School board hears property values to be reappraised in 2014

Posted by : Monitor Admin | On : December 24, 2013

Kemp Primary and Intermediate students commended for UIL results

By David Webb
Monitor Correspondent

KEMP–Property owners who pay taxes to the Kemp Independent School District will likely see appraisers in their neighborhoods re-evaluating the value of their homes in 2014.
Kaufman County Appraisal District chief appraiser Chris Peace told the school board Monday that properties are re-evaluated every three years, and it is time for reappraisals in Kemp.
Kaufman County Tax Assessor Collector Tonya Ratcliff, delinquent tax attorney Jeff Brown and Peace met with the school board at its regular December meeting to discuss how the school district can increase its rate of collections to more favorably compare with other school districts. KISD currently collects at a rate of about 92 percent, while other school districts in Kaufman collect at about 96 percent.
Brown told the school board that Kaufman County requires property owners’ taxes be paid before they can register their cars, but KISD taxpayers who live in Henderson County do not suffer the same consequences. The attorney said he was unable to persuade Henderson County officials to establish the same requirement because there would be no way for them to verify that school taxes collected by Kaufman County had been paid when residents registered their vehicles.
Kaufman County officials are scheduled to return to the school board in February to make suggestions about improving the tax collection rate.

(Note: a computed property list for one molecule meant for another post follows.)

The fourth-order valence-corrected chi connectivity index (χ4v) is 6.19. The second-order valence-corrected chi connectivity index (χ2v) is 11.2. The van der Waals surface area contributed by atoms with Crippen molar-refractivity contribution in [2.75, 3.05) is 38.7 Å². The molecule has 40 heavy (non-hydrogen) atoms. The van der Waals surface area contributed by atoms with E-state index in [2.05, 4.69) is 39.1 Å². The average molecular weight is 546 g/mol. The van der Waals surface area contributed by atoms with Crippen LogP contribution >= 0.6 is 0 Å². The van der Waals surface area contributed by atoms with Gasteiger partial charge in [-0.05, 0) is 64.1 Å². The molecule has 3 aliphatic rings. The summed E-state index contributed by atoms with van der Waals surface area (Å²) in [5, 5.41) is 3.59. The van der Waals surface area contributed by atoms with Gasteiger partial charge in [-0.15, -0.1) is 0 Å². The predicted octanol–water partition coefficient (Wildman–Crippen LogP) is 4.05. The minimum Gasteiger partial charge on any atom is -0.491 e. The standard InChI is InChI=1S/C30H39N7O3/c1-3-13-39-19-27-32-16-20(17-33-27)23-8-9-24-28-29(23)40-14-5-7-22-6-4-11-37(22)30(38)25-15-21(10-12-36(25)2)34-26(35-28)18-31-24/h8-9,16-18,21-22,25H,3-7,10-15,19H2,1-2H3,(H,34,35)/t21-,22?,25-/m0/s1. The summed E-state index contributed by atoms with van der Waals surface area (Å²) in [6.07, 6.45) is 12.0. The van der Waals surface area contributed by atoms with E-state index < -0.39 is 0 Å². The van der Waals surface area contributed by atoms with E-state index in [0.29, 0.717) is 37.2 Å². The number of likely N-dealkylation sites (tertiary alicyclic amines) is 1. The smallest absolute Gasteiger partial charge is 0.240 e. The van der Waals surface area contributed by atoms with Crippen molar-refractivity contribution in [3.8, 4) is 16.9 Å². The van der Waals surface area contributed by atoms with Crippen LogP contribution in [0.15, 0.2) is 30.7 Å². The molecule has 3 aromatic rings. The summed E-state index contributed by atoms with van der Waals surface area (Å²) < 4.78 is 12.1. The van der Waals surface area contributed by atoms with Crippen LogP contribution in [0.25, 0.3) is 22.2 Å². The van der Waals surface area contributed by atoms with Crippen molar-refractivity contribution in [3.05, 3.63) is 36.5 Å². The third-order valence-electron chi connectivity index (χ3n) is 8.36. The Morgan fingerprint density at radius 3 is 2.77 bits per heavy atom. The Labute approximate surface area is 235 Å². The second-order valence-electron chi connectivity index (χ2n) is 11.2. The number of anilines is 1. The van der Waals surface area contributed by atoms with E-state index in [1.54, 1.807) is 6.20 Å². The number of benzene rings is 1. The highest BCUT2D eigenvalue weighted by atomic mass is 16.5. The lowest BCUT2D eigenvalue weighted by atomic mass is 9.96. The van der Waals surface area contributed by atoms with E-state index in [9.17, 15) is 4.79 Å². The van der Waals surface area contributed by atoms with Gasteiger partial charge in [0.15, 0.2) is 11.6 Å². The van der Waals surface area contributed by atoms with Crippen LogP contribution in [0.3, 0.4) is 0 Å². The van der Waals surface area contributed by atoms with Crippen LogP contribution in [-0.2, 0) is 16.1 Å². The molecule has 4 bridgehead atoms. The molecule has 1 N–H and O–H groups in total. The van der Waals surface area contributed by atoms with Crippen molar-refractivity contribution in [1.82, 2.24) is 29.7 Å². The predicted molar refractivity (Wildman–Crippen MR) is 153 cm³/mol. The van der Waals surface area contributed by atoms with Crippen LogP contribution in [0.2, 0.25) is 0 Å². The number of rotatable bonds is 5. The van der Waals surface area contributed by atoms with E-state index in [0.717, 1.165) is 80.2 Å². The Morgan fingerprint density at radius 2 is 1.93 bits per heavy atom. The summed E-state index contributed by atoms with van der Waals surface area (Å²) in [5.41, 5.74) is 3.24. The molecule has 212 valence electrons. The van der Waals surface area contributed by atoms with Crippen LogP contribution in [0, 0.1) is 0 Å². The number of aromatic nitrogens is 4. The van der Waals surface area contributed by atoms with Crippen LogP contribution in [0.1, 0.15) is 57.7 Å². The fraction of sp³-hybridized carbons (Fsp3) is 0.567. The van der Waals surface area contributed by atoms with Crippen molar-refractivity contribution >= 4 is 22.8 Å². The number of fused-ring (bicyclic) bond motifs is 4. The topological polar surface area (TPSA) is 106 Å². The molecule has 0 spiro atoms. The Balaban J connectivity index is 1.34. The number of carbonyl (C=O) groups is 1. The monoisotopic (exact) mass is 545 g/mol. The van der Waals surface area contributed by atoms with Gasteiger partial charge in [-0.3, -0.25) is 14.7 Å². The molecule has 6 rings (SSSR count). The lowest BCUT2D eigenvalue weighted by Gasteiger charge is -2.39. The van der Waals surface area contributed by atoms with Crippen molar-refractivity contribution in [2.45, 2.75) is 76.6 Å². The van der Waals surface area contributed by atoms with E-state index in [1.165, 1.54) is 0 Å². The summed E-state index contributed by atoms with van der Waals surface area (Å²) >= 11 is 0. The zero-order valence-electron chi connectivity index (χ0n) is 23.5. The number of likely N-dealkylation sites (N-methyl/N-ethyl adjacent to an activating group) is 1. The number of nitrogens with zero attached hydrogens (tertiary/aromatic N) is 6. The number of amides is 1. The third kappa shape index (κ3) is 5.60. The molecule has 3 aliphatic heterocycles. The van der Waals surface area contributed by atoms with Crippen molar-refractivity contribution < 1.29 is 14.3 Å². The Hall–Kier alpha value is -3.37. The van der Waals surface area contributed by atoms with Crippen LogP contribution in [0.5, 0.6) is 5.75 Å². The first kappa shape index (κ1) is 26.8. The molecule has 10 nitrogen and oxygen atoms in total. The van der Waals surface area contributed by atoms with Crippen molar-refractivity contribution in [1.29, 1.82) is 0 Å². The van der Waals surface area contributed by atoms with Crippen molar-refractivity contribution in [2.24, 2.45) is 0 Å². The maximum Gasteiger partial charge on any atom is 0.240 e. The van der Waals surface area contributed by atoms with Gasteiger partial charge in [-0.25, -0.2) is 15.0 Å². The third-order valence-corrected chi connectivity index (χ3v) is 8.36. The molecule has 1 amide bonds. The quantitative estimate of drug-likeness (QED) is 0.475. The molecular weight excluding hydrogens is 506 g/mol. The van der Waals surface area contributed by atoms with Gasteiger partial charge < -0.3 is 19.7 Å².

In other action, the school board:
• recognized students of the month: Livie Nail, Primary Campus; Jocabet Villanueva, Intermediate Campus; Sierra Martin, Junior High Campus and Clayton Haley, High School Campus.
• recognized employees of the month: Christi Ellilott, Primary Campus teacher; Angie Ellis, High School Campus secretary and Allen Keach, bus driver.
• recognized community member of the month Mike Day of Anderson Clayton & Roselawn Funeral Homes.
• recognized primary and intermediate students who placed in University Interscholastic League academic contests. At the Primary Campus the students were: Liberti Tally, creative writing, 3rd place; Addison Willingham, creative writing, 5th place; Collin Haley, storytelling, 3rd place and Rylee Hulls, storytelling, 5th place.
At the Intermediate Campus the students were: Case Huckabay, Courtney Parker and William Mendoza, grade 5 art, 3rd place; Jocabet Villanueva, grade 5 social studies, 1st place and Ty Roberts, 3rd place; Thomas Stinson, grade 5 maps, graphs and charts, 5th place; Jocabet Villanueva, grade 5 dictionary skills, 4th place; Connie Jones, grade 3 music memory, 4th place; Cassidy Sain, Connie Jones, Taylor Hicks and Samantha Woods, grade 3 music memory team, 3rd place; Eathan Brooks, grade 5 music memory, 5th place; Cloe Woods, grade 5 number sense, 5th place and Brandon Putman, 6th place; Morgan Adrio, grade 4 oral reading, 4th place; Madison Gurley, grade 3 ready writing, 1st place, Tenilee Anthony, 4th place and Keler McDougald, 6th place; Chloe McCoy, grade 3 spelling, 6th place and team Chloe McCoy, Ty Bridges and Charlton McRoy, 3rd place; Kevin Tyler, grade 4 spelling and team Eathan Jarvis, Kevin Tyler, Travis Munden and Matalie Wright, 3rd place; Benjamin Harrod, grade 5 spelling, 5th place and Ty Bridges, grade 3 storytelling, 3rd place.
• received a district-generated report on the percentage of students by grade level who are failing. The trustees had requested this report, which Phillip Edwards delivered to them. First grade shows a failing rate of 7 percent; second grade at 6 percent, third grade at 37 percent, fourth grade at 27 percent, fifth grade at 6 percent, sixth at 29 percent, seventh grade at 39 percent, eighth grade at 20 percent, ninth grade at 25 percent, 10th grade at 28 percent, 11th grade at 8 percent and 12th grade at 18 percent.
Administrators told the school board that interventions in the form of tutoring would be undertaken for students who are failing. Tutoring will be conducted during regular school hours for grades 1 and 2. After school tutoring will be offered for intermediate, junior high and high school students three days per week starting in February. Transportation will be available for students who are attending after school tutoring.